Ted Lasso season 2, episode 1 recap – the premiere explained

By Jonathon Wilson
Published: July 23, 2021 (Last updated: July 26, 2021)
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Apple TV plus Ted Lasso season 2, episode 1 - Goodbye Earl


Ted Lasso returns in a season premiere that shows each character dealing with a change in their life.

This recap of Apple TV+s Ted Lasso season 2, episode 1, “Goodbye, Earl”  contains significant spoilers.

It’s good to have Ted Lasso back on our screens. The first season excelled at providing a warm, fuzzy feeling, compelling character arcs, and jokes that never punched down. Within a few episodes, it felt more like an old standby rather than a debut show based on a commercial. I’m happy to report that the second season is no different, and it’s clear from the very first episode.

Many of us in America and the UK are cautiously entering what is (at times ignorantly) referred to as a “post-pandemic” era — we’re being forced to reckon with a sudden shift (not unlike the one we saw last year) and many of us are struggling to adapt and embrace the change. It’s surely no coincidence that ‘Goodbye Earl’ (not the Chicks song) deals with that exact theme.

Following on from last season’s finale, Richmond has been relegated (demoted from the Premier League into the EFL Championship), but the team and their fans keep up good spirits. That is until a pigeon-related incident results in Dani Rojas accidentally killing the club’s mascot. 

The crisis plays out like the larger ensemble’s problem in miniature. Ted keeps up spirits but Rojas is paralyzed — his “football is life” motto now joined by “football is also death.” Ted worries he has ‘the yips’ (which you must never say out loud apparently), but when the Diamond Dogs (Beard, Nate, and Higgins) suggest they bring in a therapist, he freezes.

Later, Beard is able to eke out his rationale. Still reeling from his divorce, Ted can only associate therapy with his contentious couples counseling sessions, which he felt to be one-sided. His own awful experience with change gets in the way of him helping the team but Beard wins him over, and he recruits a sports psychiatrist (Catastrophe’s Sarah Niles). She’s a pro, and not only is Rojas good as new, but the whole team seems to want in. Except for Ted himself, who sees, in the episode’s final shot, that his days as the life coach to these young boys may be numbered.

Roy Kent is also struggling to adjust. After his age finally caught up with him, he’s taken a new job coaching — eight-year-olds. To his credit, he seems satisfied, but as Keely points out, he could be doing so much more. After winning the press with a moving retirement speech, he’s been coasting along, hanging out with his yoga moms instead of his former team, and dodging calls to be a tv pundit. This being a sitcom, it’s fair to assume he might work his way back towards some position at Richmond over the course of the season, but it’s fun to see one of the show’s most continually interesting characters feel at once so in and out of his element.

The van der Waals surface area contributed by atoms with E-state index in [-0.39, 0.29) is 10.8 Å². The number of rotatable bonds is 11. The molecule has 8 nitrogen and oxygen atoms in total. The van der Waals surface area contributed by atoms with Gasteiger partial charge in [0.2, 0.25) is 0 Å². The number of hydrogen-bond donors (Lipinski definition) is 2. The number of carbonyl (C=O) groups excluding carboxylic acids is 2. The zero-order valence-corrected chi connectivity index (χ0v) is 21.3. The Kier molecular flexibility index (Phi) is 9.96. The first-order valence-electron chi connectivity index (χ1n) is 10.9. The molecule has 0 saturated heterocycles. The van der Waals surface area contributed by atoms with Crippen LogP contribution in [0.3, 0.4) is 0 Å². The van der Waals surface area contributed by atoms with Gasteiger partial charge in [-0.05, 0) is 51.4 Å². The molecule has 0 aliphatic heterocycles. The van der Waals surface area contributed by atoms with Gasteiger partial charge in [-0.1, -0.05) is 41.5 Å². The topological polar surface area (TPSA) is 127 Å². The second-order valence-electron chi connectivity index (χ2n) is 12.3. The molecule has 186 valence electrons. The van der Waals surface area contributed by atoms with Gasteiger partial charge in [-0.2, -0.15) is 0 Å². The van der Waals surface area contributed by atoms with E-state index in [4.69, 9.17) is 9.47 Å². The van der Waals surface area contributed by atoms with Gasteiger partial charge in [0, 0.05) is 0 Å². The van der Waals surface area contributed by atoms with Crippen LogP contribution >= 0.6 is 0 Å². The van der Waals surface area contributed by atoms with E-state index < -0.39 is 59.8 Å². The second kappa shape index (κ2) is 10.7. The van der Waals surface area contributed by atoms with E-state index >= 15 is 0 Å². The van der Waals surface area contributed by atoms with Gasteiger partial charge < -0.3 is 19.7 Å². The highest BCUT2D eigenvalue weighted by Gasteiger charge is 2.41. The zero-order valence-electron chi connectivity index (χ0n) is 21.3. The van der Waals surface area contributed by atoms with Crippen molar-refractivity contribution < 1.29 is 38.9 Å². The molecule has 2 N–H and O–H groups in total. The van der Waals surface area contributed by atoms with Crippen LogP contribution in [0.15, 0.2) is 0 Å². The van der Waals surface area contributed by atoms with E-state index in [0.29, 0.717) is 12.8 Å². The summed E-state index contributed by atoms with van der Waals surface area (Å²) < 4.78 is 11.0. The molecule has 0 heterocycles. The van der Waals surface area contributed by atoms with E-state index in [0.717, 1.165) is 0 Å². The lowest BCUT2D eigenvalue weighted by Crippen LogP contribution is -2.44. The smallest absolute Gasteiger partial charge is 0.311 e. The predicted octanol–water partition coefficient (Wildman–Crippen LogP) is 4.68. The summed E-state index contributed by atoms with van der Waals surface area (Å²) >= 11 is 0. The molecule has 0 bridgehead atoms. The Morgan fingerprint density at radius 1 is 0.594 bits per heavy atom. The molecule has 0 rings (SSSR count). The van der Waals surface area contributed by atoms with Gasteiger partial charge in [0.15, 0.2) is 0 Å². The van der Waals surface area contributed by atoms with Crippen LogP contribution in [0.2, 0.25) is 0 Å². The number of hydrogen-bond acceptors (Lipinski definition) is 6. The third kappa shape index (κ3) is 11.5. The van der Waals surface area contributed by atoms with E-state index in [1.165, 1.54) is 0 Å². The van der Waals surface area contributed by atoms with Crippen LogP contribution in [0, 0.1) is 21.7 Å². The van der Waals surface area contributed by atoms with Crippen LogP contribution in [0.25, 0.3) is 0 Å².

The latter comes when he’s coerced into a double date with Rebecca who’s moved on from her divorce and is back in the field, albeit anxiously. She has some great bonding scenes with Keely (and then Ted) before the date itself. The man is a bore, rattling off boring anecdotes before turning all his attention on Roy — who couldn’t be less comfortable. 

Afterward, Keely gives the man faint praise, but Roy is brutally honest as always. ‘You deserve someone who makes you feel like you’ve been struck by f*****g lightning,” he says, before adding “not that it’s any of my business.’ On the next date, she decides to dump him.

But Roy is still stuck in limbo; no single piece of advice will save him. He forgives Keely for pressing the pundit issue at the date and spends the night with his yoga mom friends. As they watch a Love Island-esque show, he rolls his eyes at the latest contestant; Jamie Tartt. 

Earlier in the episode, Ted dealt with the dog situation by telling the press a story about his own encounter with a dog. “It’s funny to think about the things in your life that can make you cry just knowing that they existed can then become the same thing that can make you cry now knowing that you are gone,” he says. “These things come into our lives to help us get from one place to a better one.” Everyone’s in a state of transition; whether it’s between people or the relationship to your body and the sport you play. What matters is how we use the past to move on.

Additional notes
  • I love when Trent Crimm stands up, announces his name, and the rest of the press chant “The Independent” for him. 
  • New player Jan Maas is “not being rude, just being dutch”
  • Roy swears so much he owes his niece £1236.
  • Ted jokes about “wearing a red baseball cap to a planned parenthood fundraiser” which can’t help but make me think that we don’t know much about his politics. It would be like the show to keep it that way, rather than do anything that would threaten Ted’s likability. 
  • “Football is life, football is death. Football is football too.”

What did you think of Ted Lasso season 2, episode 1? Comment below.

Apple TV+, Weekly TV
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